At some point last month, the already shallow section fell 15 inches deep, making it impassable to cargo ships. Even in deeper places, shippers have to reduce the amount of cargo to keep the boats higher in the water.

“Climate change is constantly exacerbating the situation on the Rhine,” said Marco Speksniider, who oversees 25 ships cruising the river for shipping company Contargo.

“There is less snow in the Alps, which means less water in Lake Constance and less water in the Rhine,” he said, referring to the lake, which borders Germany, Austria and Switzerland. “It makes it difficult to plan ahead because water levels are often low.”

Of course, the water levels will eventually rise again, which could create other problems in the Netherlands. Drought threatens the 19th-century levee network that the low-lying country relies on to prevent flooding. Often built of peat, dams soak up water like sponges, and without enough rain, holes and cracks appear in them.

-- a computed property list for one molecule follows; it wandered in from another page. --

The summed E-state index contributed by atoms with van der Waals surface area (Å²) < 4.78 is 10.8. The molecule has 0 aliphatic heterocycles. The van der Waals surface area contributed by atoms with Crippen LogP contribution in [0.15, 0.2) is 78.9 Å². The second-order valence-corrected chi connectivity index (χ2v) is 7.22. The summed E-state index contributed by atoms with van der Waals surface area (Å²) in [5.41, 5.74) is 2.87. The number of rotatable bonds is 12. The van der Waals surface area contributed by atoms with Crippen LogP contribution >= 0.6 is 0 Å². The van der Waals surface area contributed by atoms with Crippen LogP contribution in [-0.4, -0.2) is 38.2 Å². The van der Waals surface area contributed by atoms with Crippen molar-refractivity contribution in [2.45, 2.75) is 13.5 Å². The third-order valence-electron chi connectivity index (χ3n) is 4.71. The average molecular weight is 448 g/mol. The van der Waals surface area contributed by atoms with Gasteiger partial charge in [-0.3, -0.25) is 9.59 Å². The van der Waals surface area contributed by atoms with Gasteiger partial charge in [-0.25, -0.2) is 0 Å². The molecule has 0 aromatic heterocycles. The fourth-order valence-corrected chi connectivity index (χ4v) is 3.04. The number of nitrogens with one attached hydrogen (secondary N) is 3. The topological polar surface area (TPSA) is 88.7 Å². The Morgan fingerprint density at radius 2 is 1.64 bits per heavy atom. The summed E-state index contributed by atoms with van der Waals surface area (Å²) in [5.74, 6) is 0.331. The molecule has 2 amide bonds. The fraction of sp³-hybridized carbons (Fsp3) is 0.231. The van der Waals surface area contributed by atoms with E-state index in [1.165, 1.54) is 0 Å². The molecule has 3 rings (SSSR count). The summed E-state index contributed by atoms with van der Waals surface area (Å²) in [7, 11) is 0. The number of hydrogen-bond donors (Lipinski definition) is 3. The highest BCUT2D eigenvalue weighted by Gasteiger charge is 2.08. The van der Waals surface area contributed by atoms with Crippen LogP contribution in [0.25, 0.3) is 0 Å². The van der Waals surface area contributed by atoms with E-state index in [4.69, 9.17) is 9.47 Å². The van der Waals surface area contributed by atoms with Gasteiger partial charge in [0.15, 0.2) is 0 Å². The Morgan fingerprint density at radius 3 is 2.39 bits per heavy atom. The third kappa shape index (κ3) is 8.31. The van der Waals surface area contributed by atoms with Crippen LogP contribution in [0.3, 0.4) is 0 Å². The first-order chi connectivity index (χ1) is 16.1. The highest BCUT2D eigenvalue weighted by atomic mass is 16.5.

Even Britain, known for its year-round rainfall and abundant greenery, has been forced to grapple with the prospect of a drier future. Rainfall in July was just over a third of what was normal in London, and most of the rest of the south of England received about one-fifth of an inch, the lowest amount in a month since the government began keeping records in 1836.

The parks in London were crisp and brown until recent rains gave a respite. Trees are now showing signs of what scientists have called “false autumn,” when leaves change color and fall off earlier than usual in response to the changing climate.

“I came here for the last summer vacation, but it’s more like a dry LA park mixed with New York autumn,” said Janice Tran, a 30-year-old San Francisco hiker who had a picnic with friends late last year. month. in London Fields park in East Central London.